It's no secret by now that the U.S. government used to really love testing LSD on people. What civilians used to get better at dancing (or at least care less about how bad they danced), the CIA reportedly wanted to use to brainwash, disable and hypnotize people. Sounds about right.
Unless you're brainwashing people to do more acid, I think you need a new plan.
Project MKUltra was born from the desire to "develop a capability in the covert use of biological and chemical materials." The project was an extensive testing program which administered citizens from all walks of life with LSD. Even the researchers were dosed.
At least two people died and one of the researchers became schizophrenic after his unwilling trip.
With such disregard for human life, is it any surprise the CIA wouldn't feel too bad about giving men committing a crime a dose of acid? In the 1950s, that's just what they did.
In Operation Midnight Climax, the agency used sex workers on its payroll to administer hits of acid to their unsuspecting customers in New York and San Francisco.
Troy Hooper of SF Weekly reported at least three houses used by the CIA to lure men in and give them LSD-laced drinks. Either that or they would have their customers, picked up in bars and restaurants, drive back to one of the houses used by the agency. The men would consume "large doses" of LSD and then do the deed under observation from CIA agents via a two-way mirror.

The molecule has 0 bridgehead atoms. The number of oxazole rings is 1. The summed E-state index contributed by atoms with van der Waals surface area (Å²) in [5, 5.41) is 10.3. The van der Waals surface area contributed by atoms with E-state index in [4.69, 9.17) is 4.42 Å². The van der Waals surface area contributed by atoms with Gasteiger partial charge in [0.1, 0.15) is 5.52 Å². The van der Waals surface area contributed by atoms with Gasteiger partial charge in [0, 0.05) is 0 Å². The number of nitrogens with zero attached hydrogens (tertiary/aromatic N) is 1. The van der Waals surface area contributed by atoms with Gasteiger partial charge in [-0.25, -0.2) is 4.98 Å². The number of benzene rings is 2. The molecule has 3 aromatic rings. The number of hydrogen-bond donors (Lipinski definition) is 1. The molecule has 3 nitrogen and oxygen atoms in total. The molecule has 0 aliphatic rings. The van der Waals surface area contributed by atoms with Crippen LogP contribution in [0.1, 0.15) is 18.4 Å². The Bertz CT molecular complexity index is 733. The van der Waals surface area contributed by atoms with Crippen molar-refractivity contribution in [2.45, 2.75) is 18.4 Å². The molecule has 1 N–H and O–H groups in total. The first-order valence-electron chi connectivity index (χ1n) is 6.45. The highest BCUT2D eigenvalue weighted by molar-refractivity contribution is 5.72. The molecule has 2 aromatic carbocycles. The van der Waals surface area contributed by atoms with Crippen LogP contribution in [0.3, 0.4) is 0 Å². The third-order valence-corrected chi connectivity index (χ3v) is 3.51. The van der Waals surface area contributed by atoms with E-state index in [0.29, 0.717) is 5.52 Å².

Observation is important in all kinds of studying, obviously.
Houses in San Francisco operated until 1965, New York's operated until 1966.
When MKUltra's overseers left the agency in the 1970s, all files related to the project were ordered destroyed. The American public didn't even know about the operation until after 1975, when a CIA employee came across documents referring to the program that somehow avoided destruction.
In 1977, John Marks, the author of "The Search for the Manchurian Candidate," filed a FOIA request for the documents, which numbered some 20,000. President Gerald Ford ordered a congressional commission to look into the matter.
"Have a drink, fellas. Oh, I see you've had a few."
Sidney Gottlieb, a chemist and chief of the CIA's technical services division testified (in exchange for immunity) that hospitals, prisons, military units, colleges, pharmaceutical companies, and more were all part of the MKUltra program.
No one was ever punished for the program.